Kansas State Football: Kicking Matters

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Kansas State Football: Kicking Matters

This is now the third piece in less than two weeks about kicking.

Not to be too obsessive about this part of the game, but I couldn’t help thinking about kicking—and Kansas State in particular, since the Wildcats generated a lot of points last year out of the kicking game.

Of interest to Husker fans might be the head-to-head battles with KSU.

In Nebraska’s 73-31 dismantling of KSU in 2007, the Huskers averaged 31 yards per kick return versus only 13 for the Wildcats.  Likewise, NU managed to return three KSU punts for an average of 16 yards with another resulting in a fair catch.

The Wildcats only hauled in one punt, and it was a fair catch.

Remembering Osborne’s words at Football 101, the kickoff numbers would make the Huskers twice as likely to score on their drives as the Wildcats—and sure enough, they outscored KSU more than two to one.

Osborne would say the punt return numbers were worth a touchdown or two, and certainly the final margin would suggest that the Huskers got a few extra touchdowns.

The only kicking number that stood out for Nebraska in their 2006 win at Kansas State was that they pinned KSU inside the 20-yard line on four of eight punts, contributing to the Wildcats' three-point afternoon.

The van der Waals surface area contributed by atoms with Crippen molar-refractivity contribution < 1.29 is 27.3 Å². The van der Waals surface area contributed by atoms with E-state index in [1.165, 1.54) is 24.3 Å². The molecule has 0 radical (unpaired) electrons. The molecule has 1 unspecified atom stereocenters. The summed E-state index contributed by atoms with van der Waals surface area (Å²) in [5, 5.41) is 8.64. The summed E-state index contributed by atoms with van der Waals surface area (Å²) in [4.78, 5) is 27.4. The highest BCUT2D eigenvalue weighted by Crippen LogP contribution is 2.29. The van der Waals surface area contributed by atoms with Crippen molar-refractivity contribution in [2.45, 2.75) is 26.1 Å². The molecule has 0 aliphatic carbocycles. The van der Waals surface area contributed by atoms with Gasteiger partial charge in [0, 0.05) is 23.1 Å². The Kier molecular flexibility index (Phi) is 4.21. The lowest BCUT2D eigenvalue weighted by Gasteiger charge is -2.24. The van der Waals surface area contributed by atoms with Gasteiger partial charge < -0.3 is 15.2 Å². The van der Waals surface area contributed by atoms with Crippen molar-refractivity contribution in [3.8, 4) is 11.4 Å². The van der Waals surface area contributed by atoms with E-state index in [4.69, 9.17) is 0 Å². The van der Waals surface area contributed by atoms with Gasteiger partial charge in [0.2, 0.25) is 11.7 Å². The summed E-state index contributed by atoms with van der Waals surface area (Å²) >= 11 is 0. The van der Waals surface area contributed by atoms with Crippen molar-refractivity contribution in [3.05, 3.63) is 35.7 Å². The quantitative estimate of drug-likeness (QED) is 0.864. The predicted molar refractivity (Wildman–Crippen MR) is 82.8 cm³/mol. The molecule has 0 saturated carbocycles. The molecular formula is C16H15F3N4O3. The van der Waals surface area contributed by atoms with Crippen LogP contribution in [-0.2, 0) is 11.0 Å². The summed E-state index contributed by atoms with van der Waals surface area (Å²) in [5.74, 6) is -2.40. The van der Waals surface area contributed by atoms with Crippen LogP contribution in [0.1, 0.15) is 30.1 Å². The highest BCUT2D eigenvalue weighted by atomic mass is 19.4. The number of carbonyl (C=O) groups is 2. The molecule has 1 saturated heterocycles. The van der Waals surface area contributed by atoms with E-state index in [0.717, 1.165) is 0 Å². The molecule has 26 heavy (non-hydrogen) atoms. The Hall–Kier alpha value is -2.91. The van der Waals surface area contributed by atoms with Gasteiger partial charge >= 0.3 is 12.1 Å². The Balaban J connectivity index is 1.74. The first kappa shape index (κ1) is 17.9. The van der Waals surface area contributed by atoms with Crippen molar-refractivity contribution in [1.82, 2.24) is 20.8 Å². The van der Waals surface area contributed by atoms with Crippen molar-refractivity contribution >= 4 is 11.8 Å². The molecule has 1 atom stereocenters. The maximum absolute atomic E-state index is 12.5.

But kicking is more interesting when we think about how the Wildcats have managed to win some of their bigger games in the last two years.

The win over Texas in 2007 featured both a kick return and a punt return for a touchdown.  The win over Oklahoma State in 2006 featured a kick return touchdown.

Producing those scores against Texas were James Johnson and Jordy Nelson—two seniors that led the team in kick return and punt return average, respectively, in 2007.

Consider that the Wildcats finished eighth in both total offense and total defense, but were tops by a mile in punt return average (with a stunning 22.5 yards per return and five touchdowns) and had the top punter in the league, Tim Reyer (also a senior).

You realize that they may be in for a tough year trying to outscore opponents now that those seniors are gone.

Add to that the 3-0 spring contest, and there’s every reason to think the backslide that began under Ron Prince in 2007 might easily continue in 2008.

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